Birth control is an important part of family planning for couples who want to prevent unintended pregnancies. There are >40 different types of oral contraceptive pills, and the price varies depending on the brand, the dosage, and whether you have insurance. Without insurance, birth control pills can cost anywhere from $0.25 to $10 per day. With insurance, you may be able to get your preferred birth control method for “free” = no copay, no deductible (thanks to the Affordable Care Act) or for a reduced price. There are many ways to save money on birth control pills. You can ask your doctor about generic brands, get birth control from a title X family planning health center that has free or sliding scale for low-income people or look for coupons online.

What happens if you take birth control while pregnant?

If you take the birth control pill, patch, ring, or shot while pregnant, nothing will happen to the developing embryo. Women have taken the birth control pill throughout their pregnancy with no effect on the baby. If you are on the birth control pill, patch, or ring and become pregnant, STOP your birth control and talk to your doctor.

How long does birth control stay in your system?

TLDR: 10 days maximum. There are many different types of birth control pills. The amount of time they stay in your system may vary depending on the type you are taking. One of the active ingredients in most birth control pills is ethinyl estradiol, which is a synthetic form of the hormone estrogen. The other ingredient is usually a progestin (synthetic progesterone) and the longest half-life is about 38 hrs and it takes 4-5 half lives for the drug to clear your system. So 10 days maximum for the longest progestin to clear your body. Most birth control pills must be taken every day to be effective. If you miss a pill, there is a chance that you could become pregnant. The hormones in birth control pills can stay in your body for up to one week after you stop taking them.

What happens if you miss a day of birth control?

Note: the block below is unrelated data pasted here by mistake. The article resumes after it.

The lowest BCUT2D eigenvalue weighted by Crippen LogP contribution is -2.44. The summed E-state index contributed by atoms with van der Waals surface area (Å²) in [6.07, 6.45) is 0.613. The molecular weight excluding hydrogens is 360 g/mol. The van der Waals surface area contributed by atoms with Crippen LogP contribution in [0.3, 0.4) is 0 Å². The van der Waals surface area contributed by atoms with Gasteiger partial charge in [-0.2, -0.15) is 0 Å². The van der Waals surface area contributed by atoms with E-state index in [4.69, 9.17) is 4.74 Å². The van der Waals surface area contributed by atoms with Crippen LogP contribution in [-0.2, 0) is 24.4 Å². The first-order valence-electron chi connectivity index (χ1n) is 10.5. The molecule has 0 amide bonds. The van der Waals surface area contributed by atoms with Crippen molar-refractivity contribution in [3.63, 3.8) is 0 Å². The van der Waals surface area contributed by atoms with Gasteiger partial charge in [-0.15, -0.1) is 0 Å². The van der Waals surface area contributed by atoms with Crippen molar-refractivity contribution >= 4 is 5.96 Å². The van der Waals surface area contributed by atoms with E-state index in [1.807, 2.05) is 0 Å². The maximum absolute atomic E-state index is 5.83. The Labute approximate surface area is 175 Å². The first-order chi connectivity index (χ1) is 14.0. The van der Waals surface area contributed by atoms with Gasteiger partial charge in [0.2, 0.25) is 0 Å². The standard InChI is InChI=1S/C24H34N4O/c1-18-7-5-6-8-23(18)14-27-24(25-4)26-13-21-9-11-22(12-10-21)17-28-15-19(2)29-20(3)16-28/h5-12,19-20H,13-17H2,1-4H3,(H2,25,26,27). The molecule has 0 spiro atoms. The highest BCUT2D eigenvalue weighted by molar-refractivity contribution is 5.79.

If you're on the pill and you miss a day, don't worry! You're still protected against pregnancy. Just take the pill as soon as you remember it. If you miss 2 pills, take 2 today, and take 2 tomorrow. However, if you forget to take your pill, patch, or ring for 3 days in a row, you should use a backup method of contraception, like condoms, or abstain from sex for the next 7 days. And if you had sex in the past 5 days, you should consider emergency contraception. Missing pills can also cause breakthrough bleeding, which is when you bleed while you're on the pill. This is usually nothing to worry about and will go away on its own. However, if the bleeding is heavy or lasts for more than a few days, you should speak to your doctor. In general, it's best to try and take your pill at the same time every day. This will help you get into a routine and make it less likely that you'll forget.

How late can a period be on birth control?

If you are taking the pill correctly and consistently, your period should arrive during the week that you are off the pill or you are taking the sugar pills or iron pills (basically the 4th week of pills in a 4 wk pack). However, if you have just started taking the pill, the first 3 months are a time of adjustment and the pill, patch, or ring, will move your period to the week off, sugar/iron/bleeding week. Many factors can affect the timing of your period while you are on birth control pills. These include the type of pill you are taking (low dose estrogen can have more breakthrough bleeding but can also have no bleeding), how well you follow the instructions, and whether you have any underlying medical conditions. Most birth control pills are designed to be taken for 21 days, followed by a 7-day break during which you will have your period. However, you can take any of the pills continuously, without a break. If your withdrawal bleed on the pill, patch, or ring is more than 2 weeks late, you should take a pregnancy test to rule out the possibility of pregnancy. If the test is negative and you continue to miss your periods, contact your healthcare provider to discuss other possible causes of lack of a withdrawal bleed.